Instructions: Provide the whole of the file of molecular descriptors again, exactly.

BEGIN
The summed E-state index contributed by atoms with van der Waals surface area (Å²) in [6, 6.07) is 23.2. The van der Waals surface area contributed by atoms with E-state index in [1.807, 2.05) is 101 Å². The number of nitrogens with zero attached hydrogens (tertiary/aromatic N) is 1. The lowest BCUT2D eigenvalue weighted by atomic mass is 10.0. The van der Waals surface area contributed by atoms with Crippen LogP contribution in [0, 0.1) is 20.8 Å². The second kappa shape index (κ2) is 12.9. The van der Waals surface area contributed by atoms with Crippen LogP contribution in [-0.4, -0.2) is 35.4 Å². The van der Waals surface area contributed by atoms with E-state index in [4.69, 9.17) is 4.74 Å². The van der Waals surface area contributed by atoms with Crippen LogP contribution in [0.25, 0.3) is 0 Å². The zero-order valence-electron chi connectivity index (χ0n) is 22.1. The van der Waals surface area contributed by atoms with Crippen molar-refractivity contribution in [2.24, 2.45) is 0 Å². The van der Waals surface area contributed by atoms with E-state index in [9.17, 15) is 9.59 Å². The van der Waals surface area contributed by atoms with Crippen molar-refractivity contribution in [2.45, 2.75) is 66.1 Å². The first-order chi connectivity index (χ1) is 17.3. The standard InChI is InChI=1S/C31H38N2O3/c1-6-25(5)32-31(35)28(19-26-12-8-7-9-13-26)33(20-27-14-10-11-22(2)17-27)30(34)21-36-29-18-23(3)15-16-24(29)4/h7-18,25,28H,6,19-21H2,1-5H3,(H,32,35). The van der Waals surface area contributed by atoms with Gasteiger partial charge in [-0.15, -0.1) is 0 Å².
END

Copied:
The summed E-state index contributed by atoms with van der Waals surface area (Å²) in [6, 6.07) is 23.2. The van der Waals surface area contributed by atoms with E-state index in [1.807, 2.05) is 101 Å². The number of nitrogens with zero attached hydrogens (tertiary/aromatic N) is 1. The lowest BCUT2D eigenvalue weighted by atomic mass is 10.0. The van der Waals surface area contributed by atoms with Crippen LogP contribution in [0, 0.1) is 20.8 Å². The second kappa shape index (κ2) is 12.9. The van der Waals surface area contributed by atoms with Crippen LogP contribution in [-0.4, -0.2) is 35.4 Å². The van der Waals surface area contributed by atoms with E-state index in [4.69, 9.17) is 4.74 Å². The van der Waals surface area contributed by atoms with Crippen LogP contribution in [0.25, 0.3) is 0 Å². The zero-order valence-electron chi connectivity index (χ0n) is 22.1. The van der Waals surface area contributed by atoms with Crippen molar-refractivity contribution in [2.24, 2.45) is 0 Å². The van der Waals surface area contributed by atoms with E-state index in [9.17, 15) is 9.59 Å². The van der Waals surface area contributed by atoms with Crippen molar-refractivity contribution in [2.45, 2.75) is 66.1 Å². The first-order chi connectivity index (χ1) is 17.3. The standard InChI is InChI=1S/C31H38N2O3/c1-6-25(5)32-31(35)28(19-26-12-8-7-9-13-26)33(20-27-14-10-11-22(2)17-27)30(34)21-36-29-18-23(3)15-16-24(29)4/h7-18,25,28H,6,19-21H2,1-5H3,(H,32,35). The van der Waals surface area contributed by atoms with Gasteiger partial charge in [-0.15, -0.1) is 0 Å².